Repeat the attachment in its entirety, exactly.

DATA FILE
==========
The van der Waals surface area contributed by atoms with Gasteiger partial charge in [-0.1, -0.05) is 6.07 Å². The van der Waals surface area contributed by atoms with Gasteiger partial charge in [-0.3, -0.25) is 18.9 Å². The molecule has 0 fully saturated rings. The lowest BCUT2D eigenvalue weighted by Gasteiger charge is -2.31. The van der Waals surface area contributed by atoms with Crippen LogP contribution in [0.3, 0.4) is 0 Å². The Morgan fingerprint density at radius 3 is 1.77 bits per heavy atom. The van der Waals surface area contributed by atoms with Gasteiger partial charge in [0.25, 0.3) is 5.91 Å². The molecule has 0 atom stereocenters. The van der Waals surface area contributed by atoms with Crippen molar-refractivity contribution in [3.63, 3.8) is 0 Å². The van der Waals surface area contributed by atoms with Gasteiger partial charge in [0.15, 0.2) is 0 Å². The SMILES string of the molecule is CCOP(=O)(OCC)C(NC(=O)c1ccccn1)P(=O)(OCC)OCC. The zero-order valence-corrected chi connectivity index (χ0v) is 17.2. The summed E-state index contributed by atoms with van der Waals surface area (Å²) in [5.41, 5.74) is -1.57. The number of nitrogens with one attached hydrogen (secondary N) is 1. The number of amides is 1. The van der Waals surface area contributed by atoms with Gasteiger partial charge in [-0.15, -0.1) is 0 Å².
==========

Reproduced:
The van der Waals surface area contributed by atoms with Gasteiger partial charge in [-0.1, -0.05) is 6.07 Å². The van der Waals surface area contributed by atoms with Gasteiger partial charge in [-0.3, -0.25) is 18.9 Å². The molecule has 0 fully saturated rings. The lowest BCUT2D eigenvalue weighted by Gasteiger charge is -2.31. The van der Waals surface area contributed by atoms with Crippen LogP contribution in [0.3, 0.4) is 0 Å². The Morgan fingerprint density at radius 3 is 1.77 bits per heavy atom. The van der Waals surface area contributed by atoms with Gasteiger partial charge in [0.25, 0.3) is 5.91 Å². The molecule has 0 atom stereocenters. The van der Waals surface area contributed by atoms with Crippen molar-refractivity contribution in [3.63, 3.8) is 0 Å². The van der Waals surface area contributed by atoms with Gasteiger partial charge in [0.15, 0.2) is 0 Å². The SMILES string of the molecule is CCOP(=O)(OCC)C(NC(=O)c1ccccn1)P(=O)(OCC)OCC. The zero-order valence-corrected chi connectivity index (χ0v) is 17.2. The summed E-state index contributed by atoms with van der Waals surface area (Å²) in [5.41, 5.74) is -1.57. The number of nitrogens with one attached hydrogen (secondary N) is 1. The number of amides is 1. The van der Waals surface area contributed by atoms with Gasteiger partial charge in [-0.15, -0.1) is 0 Å².